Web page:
Dr Rosamund Lewis, the agency’s technical lead for the tropical disease, told a briefing work was ongoing to pinpoint how long it had been transmitting in people.
But she suggested the tropical disease could have been in the population for several years after jumping from animals to humans.
Monkeypox has likely been spreading silently in social and sexual networks for some time, experts say, before super-spreader events at two raves in Europe sparked the current outbreak.
It is not clear how long the virus has been circulating undetected in America, but top advisers suggest it was ‘possibly’ in the country before the first case was detected in Massachusetts last month — although not to ‘any great degree’.
At least 26 monkeypox cases have been spotted in the U.S. in less than three weeks — with Hawaii becoming the twelfth state to spot the virus this weekend.
Most infections are linked to international travel to ‘areas experiencing an outbreak’, but at least one U.S. case is in a patient with no links to travel or another patient.
Globally, the virus — which is native to West Africa — has cropped up in more than two dozen countries which are mostly in Europe.
Monkeypox has now been detected in 12 U.S. states with Hawaii becoming the latest to spot the infection this weekend
‘There may have been undetected transmission for a while,’ Lewis said last week.
‘What we don’t know is how long that may have been. We don’t know if it’s weeks, months or possibly a couple of years.
‘So, we don’t really know whether it is too late to contain.’
Two strains of monkeypox have been spotted in the U.S. so far, which experts say suggests the virus jumped from animals to humans at least twice.
Dr Amesh Adalja, an epidemiologist at John Hopkins Center for Health Security, told NBC: ‘What’s likely happened is an endemic infectious disease from Africa found its way into a social and sexual network and then was greatly aided by major amplification events like raves in Belgium to disseminate around the world.
‘And then because it is being transmitted through sexual encounters many of the lesions are getting mistaken for other sexually transmitted infections, which may be delaying diagnosis.’
It was not clear how long the virus has been spreading in the U.S. alone.
But asked this last week, Dr Jennifer McQuiston who is leading the Centers for Disease Control and Development’s (CDC) response told a briefing it may have been for some time.
‘It is certainly possible there could have been monkeypox cases that went under the radar before the first was spotted in Massachusetts,’ she said.
‘But this was likely not to any great degree.
‘I don’t think monkeypox has been circulating widely in the United States [for some time].’
The latest global outbreak caught the world off-guard, with hundreds of cases now detected in more than two dozen countries outside West Africa.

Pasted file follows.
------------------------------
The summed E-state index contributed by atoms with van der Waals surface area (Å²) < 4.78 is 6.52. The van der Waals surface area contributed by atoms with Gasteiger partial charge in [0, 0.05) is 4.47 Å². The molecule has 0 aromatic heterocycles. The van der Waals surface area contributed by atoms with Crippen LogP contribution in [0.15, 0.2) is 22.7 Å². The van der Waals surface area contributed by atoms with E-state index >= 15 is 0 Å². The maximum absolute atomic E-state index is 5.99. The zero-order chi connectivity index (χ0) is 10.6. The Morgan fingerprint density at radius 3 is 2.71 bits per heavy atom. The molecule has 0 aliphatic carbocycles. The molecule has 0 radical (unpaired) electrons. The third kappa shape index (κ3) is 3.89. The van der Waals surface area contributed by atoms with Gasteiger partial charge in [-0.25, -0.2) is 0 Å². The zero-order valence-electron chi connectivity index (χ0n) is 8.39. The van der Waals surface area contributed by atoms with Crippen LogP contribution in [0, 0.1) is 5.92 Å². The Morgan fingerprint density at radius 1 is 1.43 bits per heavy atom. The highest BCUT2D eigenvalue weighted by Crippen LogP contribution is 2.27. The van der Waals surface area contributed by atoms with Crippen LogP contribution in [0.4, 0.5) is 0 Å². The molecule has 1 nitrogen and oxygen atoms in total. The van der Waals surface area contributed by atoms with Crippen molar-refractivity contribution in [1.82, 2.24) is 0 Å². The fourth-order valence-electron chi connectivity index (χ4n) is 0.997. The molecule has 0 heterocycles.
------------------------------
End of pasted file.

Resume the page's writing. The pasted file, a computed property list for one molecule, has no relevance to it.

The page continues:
Epidemiologists suggest the current wave was driven by unsafe sex at two raves in Spain and Belgium — although the virus had likely spilled over into the population sometime earlier.
This weekend Hawaii became the latest U.S. state to detect a suspected case of the virus saying it was in an individual on Oahu — the archipelago’s third biggest island — who had recently traveled to an area ‘experiencing an outbreak’.
They have been hospitalized with symptoms, and are being cared for by nurses.
Health chiefs have warned monkeypox, a virus endemic in parts of Africa and is known for its rare and unusual rashes, bumps and lesions, could also spread to some pets and become endemic in Europe. Undated handout file image issued by the UK Health Security Agency of the stages of Monkeypox
Chicago also reported its second presumed case of monkeypox this weekend in an individual who was a ‘close contact’ of the first case.
Washington D.C. officials said over the weekend that the city had detected a suspected case in an individual who had recently returned from Europe.
All the cases will be confirmed by testing at the CDC, although it is overwhelmingly likely they will be monkeypox patients.
Last month the WHO’s former director-general for health security and environment said the current outbreak may date back to a handful of UK cases spotted in 2018.
Professor David Heymann said two Britons were diagnosed with the tropical disease in September that year after returning from Nigeria. A third case was found in an NHS worker who treated one of the patients.
In December 2019, a fourth person unrelated to the previous three tested positive for the virus after returning from Nigeria. Three further cases with similar travel history arrived in 2021.
Heymann suggested the virus may have been seeded in around this time and then spread unchecked. All of the cases are believed to have been the milder western African clade of the virus — the same one that is now spreading.
He told the Guardian: ‘It could hypothetically be that the virus transmission amplified from this low level of transmission when by chance it entered the population that is at present amplifying transmission.’
But he added that this was just one of several theories that needed to be investigated before coming to any conclusions.